An international research team has discovered a new material, superdense aluminum, which has never before been found on Earth.
In a paper published in Nature Communications, the researchers from Australia, the USA and Japan, describe how the material can only exist under extreme pressure, similar to that found in our planet's core.
According to team member Professor Saulius Juodkazis from Swinburne University of Technology, the researchers were able to create the superdense aluminum, which is around 40 per cent stronger and denser than its conventional counterpart, by simulating the conditions found at the center of Earth.
"At extreme pressures and temperatures, such as those found in our Earth's core, common materials form new dense phases with compacted atomic arrangements and unusual physical properties.
"Because we can't physically see or sample materials from the extreme depths of Earth, we need to come up with other ways to prove the existence of superdense materials. In this case, we replicated the high pressure conditions on a nano scale," he said.
"By focusing single short laser pulses of light onto a sapphire we were able to induce a micro explosion within it. This process mimics the kind of seismic forces that have shaped the Earth and other planets, melting and reforming materials under intense pressure, allowing us to synthesize the superdense aluminum material."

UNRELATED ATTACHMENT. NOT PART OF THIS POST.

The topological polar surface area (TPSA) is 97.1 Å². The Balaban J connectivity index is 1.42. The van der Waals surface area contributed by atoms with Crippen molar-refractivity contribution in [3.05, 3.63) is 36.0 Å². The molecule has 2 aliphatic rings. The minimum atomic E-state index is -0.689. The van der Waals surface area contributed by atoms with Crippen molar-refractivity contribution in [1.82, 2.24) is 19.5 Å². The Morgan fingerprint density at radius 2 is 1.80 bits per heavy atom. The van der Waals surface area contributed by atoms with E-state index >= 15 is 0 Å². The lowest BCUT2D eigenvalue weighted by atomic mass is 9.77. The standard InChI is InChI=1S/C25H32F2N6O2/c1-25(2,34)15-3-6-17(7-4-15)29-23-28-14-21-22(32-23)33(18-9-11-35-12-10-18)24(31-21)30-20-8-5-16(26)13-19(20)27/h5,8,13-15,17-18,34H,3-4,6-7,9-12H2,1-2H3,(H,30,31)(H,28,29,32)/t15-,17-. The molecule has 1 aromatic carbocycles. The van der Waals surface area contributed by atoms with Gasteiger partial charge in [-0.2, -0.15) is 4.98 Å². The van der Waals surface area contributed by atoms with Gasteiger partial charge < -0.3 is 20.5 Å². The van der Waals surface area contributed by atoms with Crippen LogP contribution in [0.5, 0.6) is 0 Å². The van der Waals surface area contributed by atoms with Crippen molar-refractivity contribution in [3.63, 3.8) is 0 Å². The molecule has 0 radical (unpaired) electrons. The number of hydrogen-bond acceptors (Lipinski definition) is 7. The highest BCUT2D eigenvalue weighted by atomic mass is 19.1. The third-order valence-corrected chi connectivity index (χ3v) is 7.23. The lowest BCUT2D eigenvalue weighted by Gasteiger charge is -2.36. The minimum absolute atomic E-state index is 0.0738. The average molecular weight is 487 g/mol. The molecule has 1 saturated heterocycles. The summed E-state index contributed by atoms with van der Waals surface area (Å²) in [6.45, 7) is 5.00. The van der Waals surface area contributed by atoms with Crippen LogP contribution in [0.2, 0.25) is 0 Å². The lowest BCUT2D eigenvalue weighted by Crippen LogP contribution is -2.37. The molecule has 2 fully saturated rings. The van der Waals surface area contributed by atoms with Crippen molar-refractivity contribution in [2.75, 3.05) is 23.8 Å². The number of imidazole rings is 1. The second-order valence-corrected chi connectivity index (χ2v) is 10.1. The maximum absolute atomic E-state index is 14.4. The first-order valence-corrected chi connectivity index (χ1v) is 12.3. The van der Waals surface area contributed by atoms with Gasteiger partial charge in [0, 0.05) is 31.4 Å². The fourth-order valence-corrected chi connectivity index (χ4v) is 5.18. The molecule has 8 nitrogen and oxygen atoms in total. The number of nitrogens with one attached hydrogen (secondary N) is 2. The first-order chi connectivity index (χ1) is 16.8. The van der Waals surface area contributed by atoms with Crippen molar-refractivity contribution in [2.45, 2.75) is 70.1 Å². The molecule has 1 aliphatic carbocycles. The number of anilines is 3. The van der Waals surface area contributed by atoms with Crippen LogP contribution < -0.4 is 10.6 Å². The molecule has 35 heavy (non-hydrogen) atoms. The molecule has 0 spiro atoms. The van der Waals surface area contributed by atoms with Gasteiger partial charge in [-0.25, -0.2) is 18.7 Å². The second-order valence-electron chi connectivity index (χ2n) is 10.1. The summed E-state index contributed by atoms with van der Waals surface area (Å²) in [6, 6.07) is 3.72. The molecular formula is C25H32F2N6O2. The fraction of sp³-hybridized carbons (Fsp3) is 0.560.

According to Professor Juodkazis, the discovery could significantly advance applications which rely on nanostructured materials.
"Using this focused laser technique, we may now be able create a range of superdense metals that have extraordinary properties," he said. "The creation of superdense silver or gold, for example, could lead to many new possibilities for bio-sensing and plasmonics."
He said the discovery was also likely to catch the attention of earth and climate scientists. "By examining the mechanical and electrical properties of this type of material, we may be able to gain a greater understanding of the electrical conductivity of the interior regions of the planet. This is particularly important in the context of global climate change observed over long geological time spans."
Professor Juodkazis said the experiment was conducted using a standard bench-top laser common in many research laboratories and manufacturing operations.
"Because of the simple nature of the experiment, other scientists will be able to replicate it without needing any sophisticated, expensive, equipment," he said. "As such, many researchers now have the means to create these high density, high pressure materials, opening the door to many exciting new possibilities."
The paper was authored by Dr Arturas Vailionis from Stanford University, Associate Professor Eugene Gamaly and Professor Andrei Rode from the Australian National University, Associate Professor Vygantas Mizeikis from Shizuoka University, Dr Wenge Yang from the Carnegie Institute of Washington and Professor Juodkazis from Swinburne.
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